Radhika Ojha is an independent writer and copy-editor, and a reporter for DS News. She is a graduate of the University of Pune, India, where she received her B.A. in Commerce with a concentration in Accounting and Marketing and an M.A. in Mass Communication. Upon completion of her masters degree, Ojha worked at a national English daily publication in India (The Indian Express) where she was a staff writer in the cultural and arts features section. Ojha, also worked as Principal Correspondent at HT Media Ltd and at Honeywell as an executive in corporate communications. She and her husband currently reside in Houston, Texas. in Daily Dose, Featured, Market Studies, News Governmental Measures Target Expanded Access to Affordable Housing 2 days ago There’s a lot happening in the housing market and a recent American Enterprise Institute (AEI) podcast touched upon all those aspects that are currently impacting homebuyers as well as the larger market. Lynn Fisher, Resident Scholar and Co-director of AEI’s Center on Housing Markets and Finance discussed affordable housing and the current state of the markets spoke with AEI’s Spencer Moore and Cecilia Gallogly about the market risks and the affordability crisis plaguing potential homebuyers.”Home prices are exceeding the rate of wage growth,” Fisher said while comparing the current market to the first five years of the last housing boom.Touching upon the supply constraints and why more homes weren’t being built, Fisher said that there was an excess of supply right after the bust, but that was absorbed by 2012 and while the reasons aren’t exactly clear, while there was enough supply at the higher end and the lowest end of housing, it was middle-income housing where supply constraints were most acute. “The missing middle is the new interesting story,” Fisher said.Click here or the image below to hear the full podcast. The Week Ahead: Nearing the Forbearance Exit 2 days ago About Author: Radhika Ojha Servicers Navigate the Post-Pandemic World 2 days ago Servicers Navigate the Post-Pandemic World 2 days ago Governmental Measures Target Expanded Access to Affordable Housing 2 days ago Demand Propels Home Prices Upward 2 days ago The Best Markets For Residential Property Investors 2 days ago Share Save October 26, 2018 1,223 Views AEI Affordablity Homes HOUSING Supply 2018-10-26 Radhika Ojha Data Provider Black Knight to Acquire Top of Mind 2 days ago Print This Post All About Policy and Prices in Housing Sign up for DS News Daily Demand Propels Home Prices Upward 2 days ago Related Articles Data Provider Black Knight to Acquire Top of Mind 2 days ago Tagged with: AEI Affordablity Homes HOUSING Supply Home / Daily Dose / All About Policy and Prices in Housing Previous: US Bank: The Legal Challenges of Default Servicing Next: Economic Ironies The Best Markets For Residential Property Investors 2 days ago Subscribe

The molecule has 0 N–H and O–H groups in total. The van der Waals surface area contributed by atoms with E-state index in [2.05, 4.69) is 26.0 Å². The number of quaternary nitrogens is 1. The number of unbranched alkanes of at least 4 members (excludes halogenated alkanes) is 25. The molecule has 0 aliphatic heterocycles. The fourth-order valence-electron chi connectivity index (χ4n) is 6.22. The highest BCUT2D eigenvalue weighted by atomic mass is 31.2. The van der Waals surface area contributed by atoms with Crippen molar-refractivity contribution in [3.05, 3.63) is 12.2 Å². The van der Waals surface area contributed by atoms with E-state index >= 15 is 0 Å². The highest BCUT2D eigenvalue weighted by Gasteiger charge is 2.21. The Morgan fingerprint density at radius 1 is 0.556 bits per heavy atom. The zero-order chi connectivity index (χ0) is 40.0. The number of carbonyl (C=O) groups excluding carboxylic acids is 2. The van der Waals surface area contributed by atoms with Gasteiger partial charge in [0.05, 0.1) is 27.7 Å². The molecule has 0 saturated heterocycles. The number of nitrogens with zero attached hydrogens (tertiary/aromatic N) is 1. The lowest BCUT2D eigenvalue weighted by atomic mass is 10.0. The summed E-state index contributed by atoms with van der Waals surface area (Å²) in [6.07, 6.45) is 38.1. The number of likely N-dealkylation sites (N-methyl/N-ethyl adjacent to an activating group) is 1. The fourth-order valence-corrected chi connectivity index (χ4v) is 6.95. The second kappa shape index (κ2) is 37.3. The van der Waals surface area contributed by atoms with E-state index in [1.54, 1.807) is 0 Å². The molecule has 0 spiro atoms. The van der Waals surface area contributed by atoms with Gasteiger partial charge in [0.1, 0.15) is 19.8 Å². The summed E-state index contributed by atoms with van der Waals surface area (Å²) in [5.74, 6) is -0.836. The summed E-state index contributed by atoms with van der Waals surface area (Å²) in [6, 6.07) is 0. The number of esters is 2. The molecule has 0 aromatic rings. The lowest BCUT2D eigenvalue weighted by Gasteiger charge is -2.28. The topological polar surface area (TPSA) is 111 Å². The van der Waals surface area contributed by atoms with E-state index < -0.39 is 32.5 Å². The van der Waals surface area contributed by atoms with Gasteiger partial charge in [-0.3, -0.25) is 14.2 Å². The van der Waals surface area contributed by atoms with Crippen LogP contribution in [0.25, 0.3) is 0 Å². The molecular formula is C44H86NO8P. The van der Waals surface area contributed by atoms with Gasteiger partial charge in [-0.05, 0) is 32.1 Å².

Ovidiu Dugulan/iStockBy MORGAN WINSOR, ABC News(NEW YORK) — A pandemic of the novel coronavirus has now killed more than 781,000 people worldwide.Over 22 million people across the globe have been diagnosed with COVID-19, the disease caused by the new respiratory virus, according to data compiled by the Center for Systems Science and Engineering at Johns Hopkins University. The actual numbers are believed to be much higher due to testing shortages, many unreported cases and suspicions that some national governments are hiding or downplaying the scope of their outbreaks.Since the first cases were detected in China in December, the United States has become the worst-affected country, with more than 5.4 million diagnosed cases and at least 171,823 deaths.Here’s how the news is developing today. All times Eastern.1:00 p.m.: New York positivity rate below 1% for 12 straight daysNew York Gov. Andrew Cuomo said the state’s rate of positive tests had been below 1% for 12 straight days as officials cracked down on businesses and residents who failed to comply with strict health guidelines.Of the 80,425 test results reported to New York State on Tuesday, only 0.78% were positive, the governor said. Overall, the state saw 631 additional coronavirus cases, bringing the statewide total to 427,202.“The reason we’re doing well is because we’re being smart. If people’s behavior doesn’t remain disciplined, we’re going to have a problem and you’ll see the numbers change,” Cuomo said. “COVID is not over by any stretch of the imagination. We must protect our progress, both from the growing cases across the nation and lack of compliance within our state.” 11:28 a.m.: Florida’s coronavirus death toll crosses 10,000The Florida Department of Health recorded an additional 174 coronavirus-related fatalities in the past 24 hours, bringing the statewide total to 10,067.Florida had surpassed 9,000 total deaths just last Friday.The Sunshine State has become one of the worst-hit areas in the United States in recent weeks as COVID-19 infections there rise. Florida’s Miami-Dade County has one of the highest tallies of confirmed cases in the nation, second only to California’s Los Angeles County, according to data collected by Johns Hopkins University. 10:37 a.m.: US will allow pharmacists to administer vaccines for kidsThe U.S. Department of Health and Human Services will now allow state-licensed pharmacists to order and administer vaccines to children ages 3 to 18.Health and Human Services Secretary Alex Azar announced the move Wednesday, an amendment to the declaration under the Public Readiness and Emergency Preparedness Act.“Today’s action means easier access to lifesaving vaccines for our children, as we seek to ensure immunization rates remain high during the COVID-19 pandemic,” Azar said in a statement. “The Trump administration has worked to allow pharmacists — alongside all of America’s heroic healthcare workers — to practice at the top of their license, empowering the public with more options to protect their health and well-being.”There are several requirements in the small print. For example, the vaccine must be approved or licensed by the U.S. Food and Drug Administration, and the licensed pharmacist must complete a special training program.The Department of Health and Human Services said it decided to expand access to childhood vaccines to avoid preventable diseases in children, additional strains on the health care system and any further increase in avoidable adverse health consequences — particularly if such complications coincide with an additional resurgence of COVID-19.“As a pediatric critical care physician who has treated critically ill children suffering from vaccine preventable diseases, I know first-hand the devastation to the child — and to the family and community — of a death or severe brain damage that could have been avoided by a safe and effective vaccine,” Adm. Brett Giroir, assistant secretary for health, said in a statement. “The cornerstone of public health, vaccines, makes these dreaded diseases preventable. As we expand options during the COVID-19 response, we are also reminding parents, grandparents and caretakers that there is no substitute for a critically important well-child visit with a pediatrician or other licensed primary care provider when available.”9:19 a.m.: Iran’s coronavirus death toll tops 20,000There were 168 additional coronavirus-related fatalities in Iran on Wednesday, bringing the country’s death toll past 20,000, according to a tally kept by Johns Hopkins University. It’s another grim milestone for the nation of 80 million people, which has the largest COVID-19 outbreak in the Middle East with more than 350,000 diagnosed cases.Nevertheless, Iran still plans to hold university entrance exams for over one million students. The Islamic Republic is also preparing for mass commemorations at the end of the month for the ninth and tenth days of Muharram, which marks the start of the Islamic New Year.7:15 a.m.: Pope warns against vaccine priority for the richPope Francis said Wednesday that a COVID-19 vaccine should be “for everyone” and not made a priority for the rich.“How sad it would be if for the COVID-19 vaccine priority is given to the richest,” Francis said during his weekly general audience at the Vatican, which was held virtually due to the coronavirus pandemic.“It would be sad,” he added, “if the vaccine became property of such and such nation and not universal for everyone.”The pope noted how COVID-19 “has uncovered the plight of the poor and the great inequality that reigns in the world.”“The pandemic is a crisis. You don’t come out of it the same — either better or worse,” he said. “We must come out better.”6:34 a.m.: India records 1,092 more deathsIndia’s health ministry recorded 1,092 additional coronavirus-related deaths in the past 24 hours, bringing the nationwide toll to 52,889.The latest single-day rise in fatalities is lower than India’s record of 2,003 deaths reported on June 16.The country of 1.3 billion people has the world’s fourth-highest death toll from COVID-19, behind the United States, Brazil and Mexico, according to a real-time tally kept by Johns Hopkins University.More than 2.7 million people in India have been diagnosed with COVID-19 since the pandemic began — the third-highest count in the world.5:39 a.m.: ‘We are not seeing a surge in community cases,’ says New Zealand PMNew Zealand reported six new cases of COVID-19 on Wednesday, five of which were locally transmitted and are linked to a cluster of cases in the country’s most populous city.The national total now stands at 1,299 cases, 96 of which are active, according to data published on the health ministry’s website.New Zealand Prime Minister Jacinda Ardern said the latest figures were “encouraging.”“At this stage, we are not seeing a surge in community cases,” Ardern said at a press conference Wednesday. “We have not seen any new cases outside of that identified Auckland cluster.”Health officials are still investigating how the outbreak in Auckland started after the country went 102 days without any local transmission. The new cluster of cases was discovered there last week, prompting authorities to impose a two-week lockdown in the region and to reschedule national elections.4:45 a.m.: France will require face masks in offices starting next monthFrance’s labor ministry announced Tuesday that face masks will be required in enclosed shared office spaces starting Sept. 1, citing an “upsurge” in COVID-19 cases.Mask will not be mandatory in individual offices so long as only one person is present, the ministry said.The wearing of face masks is already compulsory in public indoor spaces across France. Several cities, including Paris and Marseille, have imposed mask requirements in some outdoor areas, such as popular beaches.There were 2,238 new cases of COVID-19 identified in France on Tuesday, according to the health ministry, which is requiring on-the-spot tests for travelers coming from over a dozen nations with active virus circulation, including the United States. 3:50 a.m.: US reports more than 1,300 new deaths in a single dayThere were 44,813 new cases of COVID-19 identified in the United States on Tuesday, according to a count kept by Johns Hopkins University.Tuesday’s tally is well below the country’s record set on July 16, when 77,255 new cases were identified in a 24-hour reporting period.An additional 1,324 coronavirus-related deaths were also recorded Tuesday — a nearly threefold increase from the previous day but still under the record 2,666 new deaths that were reported on April 17.A total of 5,482,602 people in the U.S. have been diagnosed with COVID-19 since the pandemic began, and at least 171,823 of them have died, according to Johns Hopkins. The cases include people from all 50 U.S. states, Washington, D.C. and other U.S. territories as well as repatriated citizens.By May 20, all U.S. states had begun lifting stay-at-home orders and other restrictions put in place to curb the spread of the novel coronavirus. The day-to-day increase in the country’s cases then hovered around 20,000 for a couple of weeks before shooting back up and crossing 70,000 for the first time in mid-July.While week-over-week comparisons show that the nationwide number of new cases has continued to decrease in recent weeks, the number of new deaths has increased, according to an internal memo from the Federal Emergency Management Agency, obtained by ABC News on Tuesday night. Copyright © 2020, ABC Audio. All rights reserved.